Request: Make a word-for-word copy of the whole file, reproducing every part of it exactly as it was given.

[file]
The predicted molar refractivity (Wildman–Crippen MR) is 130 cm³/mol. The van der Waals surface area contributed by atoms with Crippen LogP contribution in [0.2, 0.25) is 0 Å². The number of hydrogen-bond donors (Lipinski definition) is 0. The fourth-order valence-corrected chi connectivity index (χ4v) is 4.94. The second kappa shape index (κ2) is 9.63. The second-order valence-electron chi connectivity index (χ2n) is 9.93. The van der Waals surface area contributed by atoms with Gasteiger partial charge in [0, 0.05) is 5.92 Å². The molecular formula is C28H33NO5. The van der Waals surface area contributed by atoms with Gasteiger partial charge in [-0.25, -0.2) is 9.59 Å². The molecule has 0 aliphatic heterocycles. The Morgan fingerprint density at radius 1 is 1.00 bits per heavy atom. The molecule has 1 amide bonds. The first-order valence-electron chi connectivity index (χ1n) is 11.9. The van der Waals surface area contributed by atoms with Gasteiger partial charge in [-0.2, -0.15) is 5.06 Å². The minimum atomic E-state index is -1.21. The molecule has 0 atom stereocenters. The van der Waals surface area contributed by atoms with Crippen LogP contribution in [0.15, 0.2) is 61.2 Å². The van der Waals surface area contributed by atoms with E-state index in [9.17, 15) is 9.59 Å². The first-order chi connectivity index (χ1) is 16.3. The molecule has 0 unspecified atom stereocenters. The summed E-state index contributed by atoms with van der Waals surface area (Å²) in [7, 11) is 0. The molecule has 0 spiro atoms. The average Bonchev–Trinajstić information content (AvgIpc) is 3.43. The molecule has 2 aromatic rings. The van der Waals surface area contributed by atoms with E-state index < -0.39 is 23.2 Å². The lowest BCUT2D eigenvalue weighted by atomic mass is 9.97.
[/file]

The predicted molar refractivity (Wildman–Crippen MR) is 130 cm³/mol. The van der Waals surface area contributed by atoms with Crippen LogP contribution in [0.2, 0.25) is 0 Å². The number of hydrogen-bond donors (Lipinski definition) is 0. The fourth-order valence-corrected chi connectivity index (χ4v) is 4.94. The second kappa shape index (κ2) is 9.63. The second-order valence-electron chi connectivity index (χ2n) is 9.93. The van der Waals surface area contributed by atoms with Gasteiger partial charge in [0, 0.05) is 5.92 Å². The molecular formula is C28H33NO5. The van der Waals surface area contributed by atoms with Gasteiger partial charge in [-0.25, -0.2) is 9.59 Å². The molecule has 0 aliphatic heterocycles. The Morgan fingerprint density at radius 1 is 1.00 bits per heavy atom. The molecule has 1 amide bonds. The first-order valence-electron chi connectivity index (χ1n) is 11.9. The van der Waals surface area contributed by atoms with Gasteiger partial charge in [-0.2, -0.15) is 5.06 Å². The minimum atomic E-state index is -1.21. The molecule has 0 atom stereocenters. The van der Waals surface area contributed by atoms with Crippen LogP contribution in [0.15, 0.2) is 61.2 Å². The van der Waals surface area contributed by atoms with E-state index in [9.17, 15) is 9.59 Å². The first-order chi connectivity index (χ1) is 16.3. The molecule has 0 unspecified atom stereocenters. The summed E-state index contributed by atoms with van der Waals surface area (Å²) in [7, 11) is 0. The molecule has 0 spiro atoms. The average Bonchev–Trinajstić information content (AvgIpc) is 3.43. The molecule has 2 aromatic rings. The van der Waals surface area contributed by atoms with E-state index < -0.39 is 23.2 Å². The lowest BCUT2D eigenvalue weighted by atomic mass is 9.97.